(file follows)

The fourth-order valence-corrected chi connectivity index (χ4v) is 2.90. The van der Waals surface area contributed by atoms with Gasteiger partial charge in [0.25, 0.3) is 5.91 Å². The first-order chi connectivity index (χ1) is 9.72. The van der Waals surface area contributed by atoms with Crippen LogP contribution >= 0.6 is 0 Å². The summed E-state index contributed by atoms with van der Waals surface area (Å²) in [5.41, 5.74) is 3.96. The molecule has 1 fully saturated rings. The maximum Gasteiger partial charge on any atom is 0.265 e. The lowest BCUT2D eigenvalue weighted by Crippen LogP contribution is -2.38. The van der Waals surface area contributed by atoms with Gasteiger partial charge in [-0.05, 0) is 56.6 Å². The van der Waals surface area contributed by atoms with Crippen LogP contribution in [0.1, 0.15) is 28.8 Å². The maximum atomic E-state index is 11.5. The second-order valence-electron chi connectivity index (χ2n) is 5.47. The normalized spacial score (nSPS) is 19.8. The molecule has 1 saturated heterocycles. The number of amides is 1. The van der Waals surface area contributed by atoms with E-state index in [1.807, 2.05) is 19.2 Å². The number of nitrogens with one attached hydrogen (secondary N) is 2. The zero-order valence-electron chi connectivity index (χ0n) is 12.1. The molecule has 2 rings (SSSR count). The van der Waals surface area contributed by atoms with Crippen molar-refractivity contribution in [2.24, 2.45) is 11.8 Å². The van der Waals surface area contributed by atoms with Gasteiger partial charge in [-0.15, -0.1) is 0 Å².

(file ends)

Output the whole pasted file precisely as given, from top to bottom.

The fourth-order valence-corrected chi connectivity index (χ4v) is 2.90. The van der Waals surface area contributed by atoms with Gasteiger partial charge in [0.25, 0.3) is 5.91 Å². The first-order chi connectivity index (χ1) is 9.72. The van der Waals surface area contributed by atoms with Crippen LogP contribution >= 0.6 is 0 Å². The summed E-state index contributed by atoms with van der Waals surface area (Å²) in [5.41, 5.74) is 3.96. The molecule has 1 fully saturated rings. The maximum Gasteiger partial charge on any atom is 0.265 e. The lowest BCUT2D eigenvalue weighted by Crippen LogP contribution is -2.38. The van der Waals surface area contributed by atoms with Gasteiger partial charge in [-0.05, 0) is 56.6 Å². The van der Waals surface area contributed by atoms with Crippen LogP contribution in [0.1, 0.15) is 28.8 Å². The maximum atomic E-state index is 11.5. The second-order valence-electron chi connectivity index (χ2n) is 5.47. The normalized spacial score (nSPS) is 19.8. The molecule has 1 saturated heterocycles. The number of amides is 1. The van der Waals surface area contributed by atoms with E-state index in [1.807, 2.05) is 19.2 Å². The number of nitrogens with one attached hydrogen (secondary N) is 2. The zero-order valence-electron chi connectivity index (χ0n) is 12.1. The molecule has 2 rings (SSSR count). The van der Waals surface area contributed by atoms with Crippen molar-refractivity contribution in [2.24, 2.45) is 11.8 Å². The van der Waals surface area contributed by atoms with Gasteiger partial charge in [-0.15, -0.1) is 0 Å².